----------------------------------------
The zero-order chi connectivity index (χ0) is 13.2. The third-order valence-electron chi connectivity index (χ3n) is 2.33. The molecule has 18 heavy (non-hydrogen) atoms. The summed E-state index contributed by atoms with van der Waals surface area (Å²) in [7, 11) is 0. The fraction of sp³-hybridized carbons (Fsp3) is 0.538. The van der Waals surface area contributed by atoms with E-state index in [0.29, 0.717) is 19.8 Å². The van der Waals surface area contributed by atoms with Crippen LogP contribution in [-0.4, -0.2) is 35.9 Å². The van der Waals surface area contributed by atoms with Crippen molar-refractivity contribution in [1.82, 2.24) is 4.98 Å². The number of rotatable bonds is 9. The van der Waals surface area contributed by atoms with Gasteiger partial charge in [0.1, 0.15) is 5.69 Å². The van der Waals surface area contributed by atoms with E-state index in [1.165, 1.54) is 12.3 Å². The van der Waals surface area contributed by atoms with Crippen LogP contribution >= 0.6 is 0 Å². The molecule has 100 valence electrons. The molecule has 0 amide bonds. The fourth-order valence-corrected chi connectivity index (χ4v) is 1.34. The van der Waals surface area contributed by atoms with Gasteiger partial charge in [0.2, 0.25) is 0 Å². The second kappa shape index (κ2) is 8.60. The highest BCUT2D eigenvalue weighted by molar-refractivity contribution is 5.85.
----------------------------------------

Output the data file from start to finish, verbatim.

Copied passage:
The zero-order chi connectivity index (χ0) is 13.2. The third-order valence-electron chi connectivity index (χ3n) is 2.33. The molecule has 18 heavy (non-hydrogen) atoms. The summed E-state index contributed by atoms with van der Waals surface area (Å²) in [7, 11) is 0. The fraction of sp³-hybridized carbons (Fsp3) is 0.538. The van der Waals surface area contributed by atoms with E-state index in [0.29, 0.717) is 19.8 Å². The van der Waals surface area contributed by atoms with Crippen LogP contribution in [-0.4, -0.2) is 35.9 Å². The van der Waals surface area contributed by atoms with Crippen molar-refractivity contribution in [1.82, 2.24) is 4.98 Å². The number of rotatable bonds is 9. The van der Waals surface area contributed by atoms with Gasteiger partial charge in [0.1, 0.15) is 5.69 Å². The van der Waals surface area contributed by atoms with E-state index in [1.165, 1.54) is 12.3 Å². The van der Waals surface area contributed by atoms with Crippen LogP contribution >= 0.6 is 0 Å². The molecule has 100 valence electrons. The molecule has 0 amide bonds. The fourth-order valence-corrected chi connectivity index (χ4v) is 1.34. The van der Waals surface area contributed by atoms with Gasteiger partial charge in [0.2, 0.25) is 0 Å². The second kappa shape index (κ2) is 8.60. The highest BCUT2D eigenvalue weighted by molar-refractivity contribution is 5.85.